But it wasn’t until 1970 that Binion decided to re-create this excitement and stage a battle of poker giants — dubbed the “World Series Of Poker” — to determine who would be worthy of the title “World Champion.” Some of the best players in the country were assembled, and Johnny Moss came out on top. The decision was democratic in that the champion was decided by popular vote.

   Today, the legacy Benny Binion left the poker community ranks as the oldest, largest, most prestigious, and most media-hyped gaming competition in the world, and no doubt it holds the promise of an even brighter future.


Strip will stay bright; power costs to increase

   Nevada utility officials expect the Strip to stay fully lit through the summer — when air conditioners work day and night to make the desert heat tolerable — avoiding the power problems that have brought California to its knees.

   But that confidence is coming at a price: increased electricity rates, to the consternation of the Strip’s hotel-casinos. Between September and April, rates will have increased by about 46%, driven by forces that are pushing up energy costs nationwide.

   At several hotels, incandescent bulbs are being exchanged for more efficient fluorescent lights in many cases. Thermostats are being installed to reduce air conditioning in unused convention rooms, and motion sensors are being installed to keep the lights off in empty offices.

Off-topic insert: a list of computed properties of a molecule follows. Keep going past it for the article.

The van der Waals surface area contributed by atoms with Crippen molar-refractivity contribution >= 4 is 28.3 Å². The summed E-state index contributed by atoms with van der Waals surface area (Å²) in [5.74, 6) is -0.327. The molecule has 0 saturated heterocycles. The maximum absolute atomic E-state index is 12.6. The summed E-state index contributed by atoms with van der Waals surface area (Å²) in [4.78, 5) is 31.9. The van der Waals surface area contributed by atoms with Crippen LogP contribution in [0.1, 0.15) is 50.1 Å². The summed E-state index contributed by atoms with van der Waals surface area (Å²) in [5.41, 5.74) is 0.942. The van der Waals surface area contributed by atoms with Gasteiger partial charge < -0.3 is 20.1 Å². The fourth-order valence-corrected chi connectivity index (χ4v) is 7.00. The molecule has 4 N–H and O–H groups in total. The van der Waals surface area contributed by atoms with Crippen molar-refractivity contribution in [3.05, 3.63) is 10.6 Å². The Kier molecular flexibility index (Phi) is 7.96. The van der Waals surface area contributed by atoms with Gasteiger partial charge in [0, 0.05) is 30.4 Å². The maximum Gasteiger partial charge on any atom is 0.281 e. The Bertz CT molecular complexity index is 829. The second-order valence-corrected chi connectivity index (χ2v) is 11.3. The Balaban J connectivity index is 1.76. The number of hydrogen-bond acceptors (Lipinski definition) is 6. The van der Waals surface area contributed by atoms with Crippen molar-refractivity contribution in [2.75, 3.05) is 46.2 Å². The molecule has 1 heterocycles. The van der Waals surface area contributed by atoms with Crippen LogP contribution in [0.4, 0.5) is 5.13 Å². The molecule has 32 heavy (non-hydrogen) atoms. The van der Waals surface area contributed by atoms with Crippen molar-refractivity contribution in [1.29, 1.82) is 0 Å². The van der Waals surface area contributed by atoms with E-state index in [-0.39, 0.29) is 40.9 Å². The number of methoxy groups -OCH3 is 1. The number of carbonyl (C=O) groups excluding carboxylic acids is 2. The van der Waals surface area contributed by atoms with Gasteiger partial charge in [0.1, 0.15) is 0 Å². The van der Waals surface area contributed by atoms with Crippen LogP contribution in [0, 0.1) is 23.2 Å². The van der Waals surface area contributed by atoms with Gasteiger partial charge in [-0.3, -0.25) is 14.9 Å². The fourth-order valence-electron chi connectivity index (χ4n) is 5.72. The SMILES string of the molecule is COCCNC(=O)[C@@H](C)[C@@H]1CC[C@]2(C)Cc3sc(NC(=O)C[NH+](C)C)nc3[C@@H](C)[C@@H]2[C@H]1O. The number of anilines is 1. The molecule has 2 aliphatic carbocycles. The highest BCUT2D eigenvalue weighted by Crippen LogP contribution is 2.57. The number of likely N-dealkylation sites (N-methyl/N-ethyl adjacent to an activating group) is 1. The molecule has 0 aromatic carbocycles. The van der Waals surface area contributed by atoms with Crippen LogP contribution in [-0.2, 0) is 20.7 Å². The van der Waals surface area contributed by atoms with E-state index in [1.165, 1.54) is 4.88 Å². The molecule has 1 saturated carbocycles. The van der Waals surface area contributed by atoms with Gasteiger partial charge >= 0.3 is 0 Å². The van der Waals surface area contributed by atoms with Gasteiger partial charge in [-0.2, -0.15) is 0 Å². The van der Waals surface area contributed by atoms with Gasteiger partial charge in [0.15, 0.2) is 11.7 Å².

Station Casinos will donate to county schools

   Station Casinos, Inc. has announced the company will donate $1 in April for every new customer who signs up for a Boarding Pass, Amigo Club or Club Reserve frequent player membership to the eight Clark County School District elementary schools that are community partners in its Smart Start education program.

   “We encourage every consumer who is 21 or over to sign up for one of our frequent player memberships because they will be supporting an at-risk elementary school located in or near the area of the Valley where they live,” said Lesley Pittman, director of community relations for Station Casinos, Inc.